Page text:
To What Extent Was Thatcherism a Radical Departure from Traditional Conservatism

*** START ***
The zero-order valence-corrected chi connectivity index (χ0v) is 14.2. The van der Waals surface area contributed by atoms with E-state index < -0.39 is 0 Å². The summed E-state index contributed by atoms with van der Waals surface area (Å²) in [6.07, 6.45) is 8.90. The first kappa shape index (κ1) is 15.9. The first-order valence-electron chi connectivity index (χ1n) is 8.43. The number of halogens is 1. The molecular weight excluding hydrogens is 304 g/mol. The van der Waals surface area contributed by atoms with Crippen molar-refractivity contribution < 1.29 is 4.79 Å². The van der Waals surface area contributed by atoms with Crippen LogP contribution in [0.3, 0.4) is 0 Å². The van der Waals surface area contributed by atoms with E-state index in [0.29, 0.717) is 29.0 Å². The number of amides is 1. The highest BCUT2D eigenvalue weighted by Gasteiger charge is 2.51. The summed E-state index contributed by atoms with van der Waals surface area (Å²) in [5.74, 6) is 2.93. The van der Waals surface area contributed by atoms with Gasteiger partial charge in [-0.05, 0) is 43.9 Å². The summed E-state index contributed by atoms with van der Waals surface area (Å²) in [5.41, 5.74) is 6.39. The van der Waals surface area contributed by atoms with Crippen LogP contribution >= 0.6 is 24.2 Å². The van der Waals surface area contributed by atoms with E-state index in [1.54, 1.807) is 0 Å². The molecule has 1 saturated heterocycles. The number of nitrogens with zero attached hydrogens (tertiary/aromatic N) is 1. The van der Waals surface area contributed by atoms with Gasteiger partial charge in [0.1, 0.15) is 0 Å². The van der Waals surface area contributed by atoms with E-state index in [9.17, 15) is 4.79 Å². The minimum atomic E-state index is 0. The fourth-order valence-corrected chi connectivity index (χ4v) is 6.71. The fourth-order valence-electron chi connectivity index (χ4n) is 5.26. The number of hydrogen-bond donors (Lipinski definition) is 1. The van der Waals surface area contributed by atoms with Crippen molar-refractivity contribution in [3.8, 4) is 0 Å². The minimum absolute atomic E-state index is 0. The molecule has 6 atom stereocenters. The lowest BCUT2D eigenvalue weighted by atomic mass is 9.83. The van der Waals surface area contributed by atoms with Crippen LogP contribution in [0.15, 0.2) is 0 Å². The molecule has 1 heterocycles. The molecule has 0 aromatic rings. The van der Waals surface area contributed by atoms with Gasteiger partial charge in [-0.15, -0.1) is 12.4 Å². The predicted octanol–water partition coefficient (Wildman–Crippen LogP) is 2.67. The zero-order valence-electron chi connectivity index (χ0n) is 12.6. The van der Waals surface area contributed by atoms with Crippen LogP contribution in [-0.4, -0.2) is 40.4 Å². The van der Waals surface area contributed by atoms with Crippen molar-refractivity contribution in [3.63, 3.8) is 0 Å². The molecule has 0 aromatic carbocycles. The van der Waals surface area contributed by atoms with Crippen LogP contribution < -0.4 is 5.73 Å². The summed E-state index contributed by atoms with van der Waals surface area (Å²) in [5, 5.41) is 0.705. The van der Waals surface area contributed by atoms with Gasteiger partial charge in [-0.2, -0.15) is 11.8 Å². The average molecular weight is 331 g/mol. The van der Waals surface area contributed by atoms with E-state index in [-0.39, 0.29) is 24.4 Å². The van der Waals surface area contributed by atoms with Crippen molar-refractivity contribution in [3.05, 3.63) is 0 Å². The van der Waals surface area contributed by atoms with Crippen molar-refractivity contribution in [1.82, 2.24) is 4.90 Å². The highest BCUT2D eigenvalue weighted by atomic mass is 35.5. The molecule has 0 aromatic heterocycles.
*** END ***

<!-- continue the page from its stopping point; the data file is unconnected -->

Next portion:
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TO WHAT EXTENT WAS THATCHERISM A RADICAL DEPARTURE FROM TRADITIONAL CONSERVATISM To a substantial extent was Thatcherism a radical departure from traditional conservatism, as it combined neo-conservatism and neo-liberalism to form the ‘New Right’ or as it later known as Thatcherism. A traditional Conservative supports authority and patriotism. They are opposed to political or social change and believe in discipline, law and order. They are against constitutional reform; support the monarchy and traditional institutions, such as the House of Lords. Margaret Thatcher’s version of liberal conservatism, known as the ‘new right’, swept away the power and influence of the one nation conservatives in the party. She believed that people were naturally competitive, that private enterprise should be encouraged because it rewarded effort. There was a belief that high taxation meant that those who created wealth were penalised so that the less gifted could be subsidised. Her supporters were strong believers in the individual, yet just as the liberals of the Victorian era they believed in a strong state. The new right was radical departure from traditional conservatism because the policies on society are completely different. Traditional conservatives see society as organic, a natural state of civilisation, whereas the new right sees society, as no more than a collection of individuals. Thatcher famously stated ‘there is no such thing as society’. This enables us to argue the point that Thatcherism was radical departure from traditional conservatism. Furthermore, traditional conservatives support free markets but take a pragmatic view of economic management, believing that there are sometimes where state intervention is need. Compared to the right new where they completely oppose state intervention. Also traditional conservatives supported the welfare state compared
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